The concept of diversification is exactly that, a strategy for reducing the overall risk in a portfolio by diversifying assets into different regions, investments, providers and so on.
When it comes to risk management, the idea of ‘not putting your eggs in one basket’ is directly applicable. At its core, diversification is about mitigating losses in any given part of the portfolio with gains in others.
Diversification can be achieved in a number of ways. It could be allocating funds to different bank accounts, investing with different providers, and even safeguarding assets in different countries.
Diversifying an investment portfolio
At a portfolio level, diversification can be done by mixing a wide variety of investments to reduce overall portfolio risk.
This is most commonly done by investing in different asset classes like stocks, bonds, commodities and real estate.
It’s important to note that diversification itself can be done with different levels of complexity. You can vary the portfolio by asset class, as described above, or you can buy investments in different geographies, different sizes of companies, varying industries and different term lengths for income-paying instruments like bonds.
Where ETFs come in is that they generally provide immediate access to a range of different assets. ETFs are baskets of securities that aim to track a particular index. For example, a FTSE 100 ETF would track the FTSE 100 index and is made up of the top 100 companies by market capitalization in the United Kingdom.
Using the FTSE 100 as an example, we can see that the index is exposed to several different industries. Within those industries, there will be many different companies.
|FTSE 100 – Top Industries Breakdown
|Oil & Gas
Source: Bloomberg 02/02/2023
This creates a level of basic diversification at a sector level. Despite the FTSE 100 being a UK focused index, most of the companies carry operations overseas. For example, Shell and BP (the oil giants) are part of the index and have significant revenues from abroad.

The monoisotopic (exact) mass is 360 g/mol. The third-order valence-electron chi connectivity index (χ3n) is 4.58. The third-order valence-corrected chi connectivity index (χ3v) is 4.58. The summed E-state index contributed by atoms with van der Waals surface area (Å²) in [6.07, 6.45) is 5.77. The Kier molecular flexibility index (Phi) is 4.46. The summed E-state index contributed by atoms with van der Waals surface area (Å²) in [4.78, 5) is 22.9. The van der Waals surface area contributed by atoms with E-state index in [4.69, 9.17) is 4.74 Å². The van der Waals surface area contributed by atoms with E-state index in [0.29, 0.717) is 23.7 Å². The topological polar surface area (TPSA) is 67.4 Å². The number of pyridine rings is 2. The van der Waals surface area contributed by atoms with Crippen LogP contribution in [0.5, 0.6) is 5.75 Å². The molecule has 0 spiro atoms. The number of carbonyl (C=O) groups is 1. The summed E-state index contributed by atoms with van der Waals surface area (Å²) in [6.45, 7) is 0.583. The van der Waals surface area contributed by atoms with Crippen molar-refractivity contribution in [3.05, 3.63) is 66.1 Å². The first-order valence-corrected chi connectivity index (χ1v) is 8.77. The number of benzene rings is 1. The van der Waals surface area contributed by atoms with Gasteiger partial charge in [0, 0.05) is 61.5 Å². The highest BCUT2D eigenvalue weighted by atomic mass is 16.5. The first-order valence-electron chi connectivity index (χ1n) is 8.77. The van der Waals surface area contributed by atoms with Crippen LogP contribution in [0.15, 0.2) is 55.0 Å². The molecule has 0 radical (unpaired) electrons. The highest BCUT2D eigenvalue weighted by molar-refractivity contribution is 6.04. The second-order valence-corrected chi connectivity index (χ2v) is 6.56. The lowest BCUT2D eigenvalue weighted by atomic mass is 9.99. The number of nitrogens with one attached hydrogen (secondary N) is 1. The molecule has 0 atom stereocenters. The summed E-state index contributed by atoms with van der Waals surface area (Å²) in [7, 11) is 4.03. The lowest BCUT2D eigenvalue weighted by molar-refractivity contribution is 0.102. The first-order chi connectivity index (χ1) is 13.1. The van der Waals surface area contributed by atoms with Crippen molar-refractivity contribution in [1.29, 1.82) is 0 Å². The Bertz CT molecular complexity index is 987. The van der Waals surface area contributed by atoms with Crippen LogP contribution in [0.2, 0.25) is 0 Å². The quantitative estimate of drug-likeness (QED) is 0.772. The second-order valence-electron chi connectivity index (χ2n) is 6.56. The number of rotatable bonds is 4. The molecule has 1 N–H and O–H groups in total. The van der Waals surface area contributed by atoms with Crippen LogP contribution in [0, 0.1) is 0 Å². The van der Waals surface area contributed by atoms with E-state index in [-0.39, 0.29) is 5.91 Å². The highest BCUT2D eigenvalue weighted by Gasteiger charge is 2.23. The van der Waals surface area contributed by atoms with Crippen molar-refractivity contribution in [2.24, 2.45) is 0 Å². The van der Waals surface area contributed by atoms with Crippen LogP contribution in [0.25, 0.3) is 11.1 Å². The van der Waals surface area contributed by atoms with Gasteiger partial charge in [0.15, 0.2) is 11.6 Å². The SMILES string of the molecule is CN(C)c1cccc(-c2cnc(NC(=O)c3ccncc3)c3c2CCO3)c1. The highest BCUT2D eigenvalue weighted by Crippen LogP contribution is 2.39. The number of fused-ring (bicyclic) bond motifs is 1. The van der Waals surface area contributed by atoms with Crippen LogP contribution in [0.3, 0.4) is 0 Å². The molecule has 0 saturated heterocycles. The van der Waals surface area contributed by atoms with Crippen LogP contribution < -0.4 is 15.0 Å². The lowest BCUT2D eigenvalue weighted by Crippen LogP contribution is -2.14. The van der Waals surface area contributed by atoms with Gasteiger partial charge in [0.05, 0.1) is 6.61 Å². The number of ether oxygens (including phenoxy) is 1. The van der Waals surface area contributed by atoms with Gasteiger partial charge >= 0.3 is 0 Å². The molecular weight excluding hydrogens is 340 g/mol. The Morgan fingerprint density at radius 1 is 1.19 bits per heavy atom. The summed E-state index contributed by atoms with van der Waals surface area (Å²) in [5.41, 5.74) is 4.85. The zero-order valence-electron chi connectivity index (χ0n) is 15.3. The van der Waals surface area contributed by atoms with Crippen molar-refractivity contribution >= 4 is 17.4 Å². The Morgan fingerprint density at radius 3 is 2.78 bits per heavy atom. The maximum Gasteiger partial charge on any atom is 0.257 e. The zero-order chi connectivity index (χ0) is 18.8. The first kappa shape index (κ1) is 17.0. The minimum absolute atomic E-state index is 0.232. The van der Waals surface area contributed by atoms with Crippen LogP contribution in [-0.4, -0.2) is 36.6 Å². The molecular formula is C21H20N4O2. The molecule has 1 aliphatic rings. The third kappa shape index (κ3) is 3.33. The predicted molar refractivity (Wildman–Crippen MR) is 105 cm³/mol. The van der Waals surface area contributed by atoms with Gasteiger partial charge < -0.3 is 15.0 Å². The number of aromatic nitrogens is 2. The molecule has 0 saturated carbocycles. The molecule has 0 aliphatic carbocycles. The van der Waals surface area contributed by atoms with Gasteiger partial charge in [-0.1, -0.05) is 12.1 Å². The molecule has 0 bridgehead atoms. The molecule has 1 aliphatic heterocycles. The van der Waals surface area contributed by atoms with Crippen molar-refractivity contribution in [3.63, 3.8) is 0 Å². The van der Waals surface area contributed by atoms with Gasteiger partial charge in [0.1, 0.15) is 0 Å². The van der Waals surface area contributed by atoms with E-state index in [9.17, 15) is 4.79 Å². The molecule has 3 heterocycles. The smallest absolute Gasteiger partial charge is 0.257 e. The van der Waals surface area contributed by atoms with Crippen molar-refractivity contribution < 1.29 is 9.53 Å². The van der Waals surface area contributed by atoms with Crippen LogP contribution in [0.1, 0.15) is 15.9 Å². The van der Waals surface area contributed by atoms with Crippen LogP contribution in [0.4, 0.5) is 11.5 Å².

Another layer of complexity to this index is that overseas revenues in most cases have to be repatriated back to the home country. Any fluctuations in the price of the Pound will have some effects on the performance of the company.
From a diversification standpoint, by investing in a FTSE 100 ETF, an investor gains exposure to a number of different industries and to the US Dollar. For example, in the case of BP, around 30% of its revenues is generated in US Dollars. If the US Dollar strengthens against the Pound, this gives the performance of BP a boost.
Examples of diversification
Let’s say a conservative investor has a portfolio of UK bonds and is concerned about the UK’s economic landscape. To mitigate their exposure to the region, the investor can allocate some of the portfolio to US Treasuries, thus reducing the exposure to the UK.
On the other hand, if a more aggressive investor is heavily exposed to the US technology sector and is concerned with valuations in that particular space, the investor can reduce the allocation into the sector and allocate capital to lower-risk sectors in the US, or indeed to other regions entirely.
Using ETFs to diversify
ETFs have made portfolio diversification easier, as investors no longer need to buy a basket of securities to achieve a basic level of portfolio diversification. Instead, they can buy one share of an ETF and be instantly exposed to a number of underlying securities – in some cases, over 5,000 underlying instruments.
Given the wide world of indices, and ETFs tracking these indices, these types of products are perfect for achieving diversification easily. And, with ETFs ranging from focusing on very specific equity markets to ones tracking global bonds, investors are spoilt for choice when deciding how to diversify particular portfolio risks.
For example, if a region is going through a challenging time, an investor can choose to allocate to another region to diversify the risk away from a concentrated area. The combinations with which an investor can diversify is nearly infinite in today’s environment.
So, how do we measure how well a portfolio is diversified? Diversification is often measured by analysing the correlation coefficient of a set of assets.